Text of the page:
COMMUNITY ORGANIZING focuses on three principal areas: tenant organizing, housing development, and community organizing. The staff educates and organizes residents into tenant associations to address unsafe building conditions and abusive rent practices, and frequently partners with NMICâ&#x20AC;&#x2122;s legal program to provide group representation to tenant associations. It also supports tenants through the process of converting rental buildings to tenant-controlled cooperatives, which provide high quality homeownership options that allow low income residents to build equity in our community. On a broader level, the staff organizes community members in the Union Comunal, a membership organization of over 2,600 Washington Heights and Inwood residents who work together to address common housing issues and other collaboratively identified priorities. We also organize and support Ecomundo, a worker-owned green cleaning cooperative founded primarily by clients of our domestic violence programming. In FY 2015, organizers worked with 11 buildings and assisted 2 additional buildings in the development process. EDUCATION & CAREER SERVICES offers a comprehensive set of services that prepares community members for higher education, advanced training, and careers. Our adult education programming includes English for Speakers of Other Languages (ESOL), Adult Basic Education (ABE), High School Equivalency (HSE), and computer skills classes. After community members have developed these core skills and earned critical credentials, we offer college counseling, employment-focused case management, job readiness training, industry-specific job training, internship opportunities, job search assistance, job placement and retention services, and career advancement opportunities. Over the past year, educators taught over 800 students and supported over 700 community members as they took the next step in their career path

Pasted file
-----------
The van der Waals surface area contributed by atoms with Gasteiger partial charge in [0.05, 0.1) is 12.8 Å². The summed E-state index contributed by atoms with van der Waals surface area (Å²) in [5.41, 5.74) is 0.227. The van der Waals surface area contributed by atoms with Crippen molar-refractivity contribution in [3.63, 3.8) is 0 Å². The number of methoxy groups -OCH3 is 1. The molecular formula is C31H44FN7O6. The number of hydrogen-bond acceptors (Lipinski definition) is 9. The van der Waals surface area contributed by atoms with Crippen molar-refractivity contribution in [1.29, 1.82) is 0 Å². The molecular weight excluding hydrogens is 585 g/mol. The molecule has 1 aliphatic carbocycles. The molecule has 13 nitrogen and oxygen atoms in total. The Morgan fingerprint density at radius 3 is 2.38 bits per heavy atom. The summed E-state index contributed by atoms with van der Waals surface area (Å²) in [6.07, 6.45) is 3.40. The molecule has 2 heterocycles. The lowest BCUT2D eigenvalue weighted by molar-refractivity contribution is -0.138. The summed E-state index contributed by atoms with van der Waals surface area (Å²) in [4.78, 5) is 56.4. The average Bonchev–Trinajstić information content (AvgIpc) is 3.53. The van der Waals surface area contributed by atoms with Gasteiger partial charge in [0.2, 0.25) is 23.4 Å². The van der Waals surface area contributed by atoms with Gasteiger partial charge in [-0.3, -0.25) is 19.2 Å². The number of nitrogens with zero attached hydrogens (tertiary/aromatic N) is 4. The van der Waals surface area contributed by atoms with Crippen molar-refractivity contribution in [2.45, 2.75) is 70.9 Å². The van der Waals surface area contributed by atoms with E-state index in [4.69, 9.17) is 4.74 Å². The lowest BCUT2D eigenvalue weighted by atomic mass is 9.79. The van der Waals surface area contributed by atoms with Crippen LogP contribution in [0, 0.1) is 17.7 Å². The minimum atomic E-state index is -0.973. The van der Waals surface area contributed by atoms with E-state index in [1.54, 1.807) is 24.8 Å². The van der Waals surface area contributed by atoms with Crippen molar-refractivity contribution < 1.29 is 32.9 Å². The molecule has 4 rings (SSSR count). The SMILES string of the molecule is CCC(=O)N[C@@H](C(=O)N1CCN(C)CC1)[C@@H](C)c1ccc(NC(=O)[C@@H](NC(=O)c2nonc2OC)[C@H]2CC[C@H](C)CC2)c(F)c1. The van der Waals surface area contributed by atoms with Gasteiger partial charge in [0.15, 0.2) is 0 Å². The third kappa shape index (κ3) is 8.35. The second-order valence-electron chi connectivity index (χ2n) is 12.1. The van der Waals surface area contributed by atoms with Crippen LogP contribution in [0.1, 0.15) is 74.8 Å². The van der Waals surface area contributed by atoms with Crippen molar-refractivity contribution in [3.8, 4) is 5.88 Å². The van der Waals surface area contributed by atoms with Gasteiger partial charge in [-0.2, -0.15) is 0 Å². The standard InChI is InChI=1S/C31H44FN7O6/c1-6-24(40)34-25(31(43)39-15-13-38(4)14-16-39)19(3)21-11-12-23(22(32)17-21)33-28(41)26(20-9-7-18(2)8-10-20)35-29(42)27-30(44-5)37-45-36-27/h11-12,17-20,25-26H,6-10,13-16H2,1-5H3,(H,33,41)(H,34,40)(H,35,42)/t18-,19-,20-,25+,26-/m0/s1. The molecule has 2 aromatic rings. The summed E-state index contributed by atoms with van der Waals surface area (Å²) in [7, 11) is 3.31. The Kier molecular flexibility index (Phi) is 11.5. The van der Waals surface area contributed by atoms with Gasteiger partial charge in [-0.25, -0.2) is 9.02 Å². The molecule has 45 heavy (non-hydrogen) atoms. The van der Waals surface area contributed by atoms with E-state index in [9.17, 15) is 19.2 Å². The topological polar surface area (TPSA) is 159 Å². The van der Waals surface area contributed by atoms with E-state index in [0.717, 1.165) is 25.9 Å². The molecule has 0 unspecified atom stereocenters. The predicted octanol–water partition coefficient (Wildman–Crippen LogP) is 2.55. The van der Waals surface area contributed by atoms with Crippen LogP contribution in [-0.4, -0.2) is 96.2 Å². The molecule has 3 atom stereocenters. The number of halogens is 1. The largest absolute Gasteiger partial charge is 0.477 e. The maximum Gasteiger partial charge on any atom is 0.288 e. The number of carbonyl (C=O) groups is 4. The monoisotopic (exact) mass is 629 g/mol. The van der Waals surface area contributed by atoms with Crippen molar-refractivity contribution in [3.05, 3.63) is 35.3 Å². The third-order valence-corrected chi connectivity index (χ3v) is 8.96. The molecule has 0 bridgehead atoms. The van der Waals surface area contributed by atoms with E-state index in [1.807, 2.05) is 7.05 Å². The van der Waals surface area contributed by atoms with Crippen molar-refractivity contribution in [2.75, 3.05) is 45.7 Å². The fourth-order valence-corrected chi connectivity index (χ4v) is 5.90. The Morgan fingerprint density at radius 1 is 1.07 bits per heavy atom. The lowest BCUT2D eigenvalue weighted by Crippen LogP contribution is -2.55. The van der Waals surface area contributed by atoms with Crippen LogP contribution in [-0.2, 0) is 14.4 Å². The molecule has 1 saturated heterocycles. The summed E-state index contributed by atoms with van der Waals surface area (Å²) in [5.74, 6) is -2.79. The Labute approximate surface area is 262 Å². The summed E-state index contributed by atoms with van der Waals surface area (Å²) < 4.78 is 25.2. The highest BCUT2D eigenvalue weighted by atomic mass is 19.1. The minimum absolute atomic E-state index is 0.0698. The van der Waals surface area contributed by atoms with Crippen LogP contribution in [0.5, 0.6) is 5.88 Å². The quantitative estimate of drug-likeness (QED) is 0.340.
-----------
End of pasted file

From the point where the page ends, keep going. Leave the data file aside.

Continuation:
FINANCIALS Revenue by Source $11,188,818
95% government grants & contracts $10,615,318
5% program revenue $542,648
<1% other 5%
Expenses by Source $11,038,286
83% programs $9,156,087
17% administration 17%
Change in Net Assets $150,532
Beginning of fiscal year $1,825,856
End of fiscal year $1,976,388